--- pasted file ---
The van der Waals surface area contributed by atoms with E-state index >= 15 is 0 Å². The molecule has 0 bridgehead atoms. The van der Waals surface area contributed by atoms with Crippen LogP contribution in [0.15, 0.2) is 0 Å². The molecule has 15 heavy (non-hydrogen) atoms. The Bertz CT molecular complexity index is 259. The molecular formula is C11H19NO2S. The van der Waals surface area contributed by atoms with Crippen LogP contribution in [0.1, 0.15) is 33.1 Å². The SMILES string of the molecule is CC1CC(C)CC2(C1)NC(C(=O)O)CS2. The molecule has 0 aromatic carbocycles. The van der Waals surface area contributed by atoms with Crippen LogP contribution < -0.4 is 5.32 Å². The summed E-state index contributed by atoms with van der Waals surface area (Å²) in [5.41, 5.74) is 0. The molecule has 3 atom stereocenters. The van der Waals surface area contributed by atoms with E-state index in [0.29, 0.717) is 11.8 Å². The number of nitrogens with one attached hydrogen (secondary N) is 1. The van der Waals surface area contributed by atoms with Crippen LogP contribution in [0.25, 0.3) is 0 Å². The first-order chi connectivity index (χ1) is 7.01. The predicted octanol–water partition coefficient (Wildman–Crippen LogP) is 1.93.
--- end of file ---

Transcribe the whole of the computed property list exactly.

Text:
The van der Waals surface area contributed by atoms with E-state index >= 15 is 0 Å². The molecule has 0 bridgehead atoms. The van der Waals surface area contributed by atoms with Crippen LogP contribution in [0.15, 0.2) is 0 Å². The molecule has 15 heavy (non-hydrogen) atoms. The Bertz CT molecular complexity index is 259. The molecular formula is C11H19NO2S. The van der Waals surface area contributed by atoms with Crippen LogP contribution in [0.1, 0.15) is 33.1 Å². The SMILES string of the molecule is CC1CC(C)CC2(C1)NC(C(=O)O)CS2. The molecule has 0 aromatic carbocycles. The van der Waals surface area contributed by atoms with Crippen LogP contribution < -0.4 is 5.32 Å². The summed E-state index contributed by atoms with van der Waals surface area (Å²) in [5.41, 5.74) is 0. The molecule has 3 atom stereocenters. The van der Waals surface area contributed by atoms with E-state index in [0.29, 0.717) is 11.8 Å². The number of nitrogens with one attached hydrogen (secondary N) is 1. The van der Waals surface area contributed by atoms with Crippen LogP contribution in [0.25, 0.3) is 0 Å². The first-order chi connectivity index (χ1) is 7.01. The predicted octanol–water partition coefficient (Wildman–Crippen LogP) is 1.93.